I love sitting in our sunroom. It has glass windows on two sides. I can see the birds eat from the clear plastic bird feeder we have stuck to our window. I can watch the downy woodpecker as it hangs upside down on a tree branch pecking away. The chickadees and the tufted titmice are a pleasure to watch and so are the cardinals. The blue birds are exquisite. I have discovered that the larger the bird the easier they can see movement inside our sunroom. The small birds carry on with their feeding from the tray whether you move about the room or not, while if one moves a cardinal will fly away. Maybe there is something different about the eyes of a bird the larger the bird. When I look out the window, I can see the North American robins scuttering along the ground. They never come up to the feeder. And, just as much fun to watch are the squirrels. They try so hard to get to the feeder but cannot make the distant from the tree to the window. Hoping to jump from the very thin branches as they edge out as far as they can go, the squirrels soon realise that it will not work. Once they realise that they cannot jump from such a weak branch, they scutter back up the branch to a thicker one. What makes it even harder for them is that our sunroom is on the second floor of the house where we can put a bird feeder that they cannot reach. It makes it more fun for us because it puts us in the second layer of foliage in the trees almost to the canopy.
But wait—should not I be praying or doing a Bible study rather than wasting time watching the animals, the budding of the trees and more. Just think of how many people I could pray for if I spent that time praying. I suppose I should be ashamed that I spent time watching God’s creation and not being careful enough with my time. If I were smarter, more efficient, I could use my time more wisely and do greater things for God. I am so deficient and never enough. I should use my time more wisely and make sure that I do not enjoy God’s world because it is fallen, sinful, harmful and I need to escape from it into a more productive prayer life. I should be praying, right? Or, maybe there is a view about this that I have not considered.
Quite a number of years ago I read a book by Ranald Macaulay (Susan Schaeffer Macaulay’s husband) and Jerome Barrs entitled Being Human: The Nature of Spiritual Experience. It was an eye opening book for me and for my wife, Andra. I would encourage you to read it. It was first published, I think, in the 70s but is just as relevant today as it was then. And maybe even more so today especially in the world of education where there are some interesting philosophies or lack of philosophies behind the methods we use.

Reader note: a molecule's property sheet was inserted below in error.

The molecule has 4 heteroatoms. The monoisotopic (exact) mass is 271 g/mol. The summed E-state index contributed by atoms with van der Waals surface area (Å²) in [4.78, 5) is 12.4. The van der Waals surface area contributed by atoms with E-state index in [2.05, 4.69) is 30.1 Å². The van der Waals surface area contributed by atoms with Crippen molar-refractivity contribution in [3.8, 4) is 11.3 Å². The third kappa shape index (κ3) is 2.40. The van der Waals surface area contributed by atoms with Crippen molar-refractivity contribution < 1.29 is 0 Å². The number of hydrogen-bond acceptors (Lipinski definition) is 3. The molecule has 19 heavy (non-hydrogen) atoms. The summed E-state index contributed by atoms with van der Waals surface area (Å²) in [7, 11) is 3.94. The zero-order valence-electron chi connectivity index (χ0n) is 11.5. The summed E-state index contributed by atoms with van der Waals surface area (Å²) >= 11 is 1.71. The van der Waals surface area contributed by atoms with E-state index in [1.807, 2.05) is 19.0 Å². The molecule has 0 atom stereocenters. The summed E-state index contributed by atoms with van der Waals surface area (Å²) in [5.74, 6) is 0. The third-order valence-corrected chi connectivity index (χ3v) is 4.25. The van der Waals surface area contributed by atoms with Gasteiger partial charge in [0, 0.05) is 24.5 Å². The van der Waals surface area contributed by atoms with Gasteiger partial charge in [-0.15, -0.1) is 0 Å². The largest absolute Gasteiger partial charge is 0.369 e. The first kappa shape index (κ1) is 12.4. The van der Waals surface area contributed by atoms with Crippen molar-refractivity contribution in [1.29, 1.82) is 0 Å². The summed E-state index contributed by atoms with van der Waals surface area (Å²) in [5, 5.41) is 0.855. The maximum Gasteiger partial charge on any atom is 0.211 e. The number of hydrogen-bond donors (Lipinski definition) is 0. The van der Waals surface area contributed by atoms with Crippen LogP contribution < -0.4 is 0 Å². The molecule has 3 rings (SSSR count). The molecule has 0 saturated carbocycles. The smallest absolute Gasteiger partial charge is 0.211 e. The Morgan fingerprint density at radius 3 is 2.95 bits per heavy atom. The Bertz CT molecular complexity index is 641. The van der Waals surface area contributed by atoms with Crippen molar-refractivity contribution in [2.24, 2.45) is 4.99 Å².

Macaulay and Barrs’ book discussed the concept of dualism and introduced me to ideas that revolutionised my way of thinking about what it means to be a Christian here on this planet where God placed us—now. It reminds me of a quote Andra found online supposedly by Edith Schaeffer, “We foolish mortals sometimes live through years not realising how short life is, and that TODAY is your life.” Why is this an important topic? Are we not to be working towards getting to heaven and ignoring the uselessness of this present world or the here and now. Is not religious activity enough? If we take care of the religious education of our children, is not that sufficient? Can we not learn everything we need to know from the Bible? These are questions that I hear people struggle with everyday. How should we think about these things? I hope to take a few steps towards answering these questions as we proceed over the next several weeks discussing this topic.
But before I move on there is one thing I want to say. While I value highly Mason’s work—any work, ideas, and behaviours that we discuss and come to believe in need to be grounded in Scripture not in Mason. If we ground them in Mason we walk very close to deifying Mason and we certainly do not want to do that. So what we believe from Charlotte Mason should be grounded in Scripture not the other way around. I write this because I believe that Mason developed about the most non-dualistic curriculum and educational principles that I have ever come across. [By-the-way she and Dorothea Beale (last week’s blog) thought this way.] Since she was a human being, I am sure she made mistakes, but her views on education clearly ring free of Platonic thought, a term I will mention later in these posts.
Why this topic? I believe that these ideas have had a huge affect on education throughout time, and especially now. I believe Mason has provided us with an educational paradigm that avoids dualism. But before we dig into why this is true, let’s consider a definition of dualism.
Dualism is the idea of dividing a concept or idea into two opposing or contrasting elements. For example, good and evil, humankind and nature, sacred and secular. Macaulay and Barrs discuss in their book specifically, the dualism of sacred versus secular. This series of blog posts will concentrate on the affects of dualism in education. But to help you have a clear picture of dualism, let me use my own experience growing up to share with you as an example. Stay tuned for next week as I share my experience and as we dig a little deeper into this topic.
Carroll Smith, EdD, lives with his wife, Andra, in Roanoke, VA. He can be reached at firstname.lastname@example.org.